Admittedly, history isn’t always black and white, and not all historians agree on the existence of shield maidens with some insisting that they did exist. The twelfth century historian Saxo Grammaticus wrote of the heroic Lagertha (Lathergertha in his writings) as well as other shield maidens who fought with the Viking armies. The problem with Saxo, however, is that his histories are considered by some to be largely fictional, including details from myth and legend. As a credible source, Saxo isn’t.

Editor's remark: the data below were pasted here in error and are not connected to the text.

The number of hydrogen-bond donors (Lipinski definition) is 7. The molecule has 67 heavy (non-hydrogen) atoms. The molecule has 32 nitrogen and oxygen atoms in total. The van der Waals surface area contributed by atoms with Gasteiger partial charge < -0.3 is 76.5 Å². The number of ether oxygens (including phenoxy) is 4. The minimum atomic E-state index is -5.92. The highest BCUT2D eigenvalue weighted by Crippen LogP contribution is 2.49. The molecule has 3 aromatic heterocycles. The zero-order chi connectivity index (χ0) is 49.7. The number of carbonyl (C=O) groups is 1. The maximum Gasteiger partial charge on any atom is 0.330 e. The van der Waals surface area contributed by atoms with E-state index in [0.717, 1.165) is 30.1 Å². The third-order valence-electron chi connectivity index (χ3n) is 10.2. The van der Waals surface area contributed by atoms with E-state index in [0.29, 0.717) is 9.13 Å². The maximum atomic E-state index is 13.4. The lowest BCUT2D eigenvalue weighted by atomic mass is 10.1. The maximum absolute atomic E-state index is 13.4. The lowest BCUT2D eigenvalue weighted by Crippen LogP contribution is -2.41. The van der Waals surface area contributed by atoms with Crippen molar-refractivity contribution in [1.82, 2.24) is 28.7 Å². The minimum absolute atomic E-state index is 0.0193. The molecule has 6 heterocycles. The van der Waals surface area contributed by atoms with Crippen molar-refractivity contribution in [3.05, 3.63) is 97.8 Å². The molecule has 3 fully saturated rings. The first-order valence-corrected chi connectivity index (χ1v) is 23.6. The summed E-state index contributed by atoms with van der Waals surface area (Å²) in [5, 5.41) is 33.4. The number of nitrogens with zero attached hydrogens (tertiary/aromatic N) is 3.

Still some people remain convinced that there were, indeed, female Viking warriors. The History Channel’s outstanding Vikings series—with the incredibly cool Lagertha portrayed by Katheryn Winnick—may be reinforcing these beliefs. In 2014, an article (bearing a picture of Katheryn Winnick as Lagertha) was published on Tor.com with the headline, “Better Identification of Viking Corpses Reveals: Half of the Warriors Were Female.” The source for this new information was a paper published in 2011 in the journal Early Medieval Europe, written by Shane McLeod, where, following reexaminations of Viking burial sites in Britain, McLeod proposed that the ratio of female-to-male Viking settlers may have been much higher than was previously thought. Through osteological sexing (bone analysis) of fourteen burial sites in Britain, six were found to likely be female. McLeod concludes by suggesting that maybe a third to one half of Viking setters—not warriors, setters—may have been female. Fair enough. That’s an interesting finding and bears further investigation; after all, fourteen burial sites is hardly a significant sample. The problem, though, began when some took McLeod’s findings and twisted them to say something that he wasn’t at all saying—namely that half of all Viking warriors were female. They weren’t. And while some female Norse burial sites have been found to contain swords and other traditionally male-centric items, that’s hardly proof those women were warriors. It just means they were buried with weapons. Judith Jesch, the Professor of Viking Studies at the University of Nottingham, stated, “It is likely that there were occasions when women had to defend themselves and their families as best they could, with whatever weapons were to hand. But there is absolutely no hard evidence that women trained or served as regular warriors in the Viking Age….Women warriors must be classed as Viking legend.”